Writing to power: Tyrant and sage in Greek epistolography

John Paul Christy, University of Pennsylvania


This dissertation stems from an interest in how archaic and classical wisdom figures, such as Stesichorus, Heraclitus, Hippocrates, and Plato, are received and refigured in fictional epistolography, a field that exploded in popularity in the Hellenistic and imperial eras. My research investigates the significant role that tyrants play in the genre, as correspondents with (or as persons of interest to) the "stars" of Greek paideia. Most scholars have acknowledged the presence of tyrants in Greek epistolography only vaguely, listing them among the traditional features of the genre, or as a "commonplace" unworthy of much attention. I contend instead that the epistolary genre becomes an ideal vehicle for the examination of the problems that plague the relationships between tyrants and sages in the Greek literary tradition. After an introduction that discusses the history of scholarship on Greek letter writing, I consider the case of the Platonic Epistles, arguably the locus classicus of correspondence with a Greek tyrant. I move away from the famous and intractable issues of authenticity to discuss instead how the dynamics particular to correspondence create a particular set of problems for the philosopher, with recurring issues of distance, hearsay, and jealousy. These models of tyrant-sage correspondence in the Platonic Epistles have a demonstrable effect on other letter collections, but perhaps nowhere so much as in the Letters of Chion of Heraclea. Chion alludes to the Platonic collection in several respects, but uses its points of contact with Plato to create a markedly alternative scenario to Plato's disastrous engagement with Syracusan politics. In the cases of the Letters of Hippocrates and the Epistles of Heraclitus, I investigate the particular fascination of Greek epistolography with Eastern dynasts. In both collections, Greek wisdom is highly sought after by Persian rulers, but kept out of their grasp. Finally, I discuss how the letters attributed to the tyrant Phalaris toy with both their affiliation to the tyrant-sage epistolary subgenre and the classical tradition that so soundly condemned their nominal author.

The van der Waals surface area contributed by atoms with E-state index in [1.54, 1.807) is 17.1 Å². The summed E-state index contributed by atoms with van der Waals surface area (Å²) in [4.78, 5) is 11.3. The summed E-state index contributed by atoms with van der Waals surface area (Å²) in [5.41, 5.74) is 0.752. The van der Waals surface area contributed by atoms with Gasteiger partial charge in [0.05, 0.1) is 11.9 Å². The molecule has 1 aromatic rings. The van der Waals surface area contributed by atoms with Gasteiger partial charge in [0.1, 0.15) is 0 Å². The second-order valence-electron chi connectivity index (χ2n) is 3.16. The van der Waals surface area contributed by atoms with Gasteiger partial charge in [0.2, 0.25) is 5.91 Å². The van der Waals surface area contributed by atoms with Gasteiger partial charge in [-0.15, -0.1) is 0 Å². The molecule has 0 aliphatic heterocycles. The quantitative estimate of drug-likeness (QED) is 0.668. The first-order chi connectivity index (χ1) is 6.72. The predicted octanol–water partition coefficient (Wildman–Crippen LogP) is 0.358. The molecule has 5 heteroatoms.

Subject Area

Classical studies|Classical Studies

Recommended Citation

Christy, John Paul, "Writing to power: Tyrant and sage in Greek epistolography" (2010). Dissertations available from ProQuest. AAI3429180.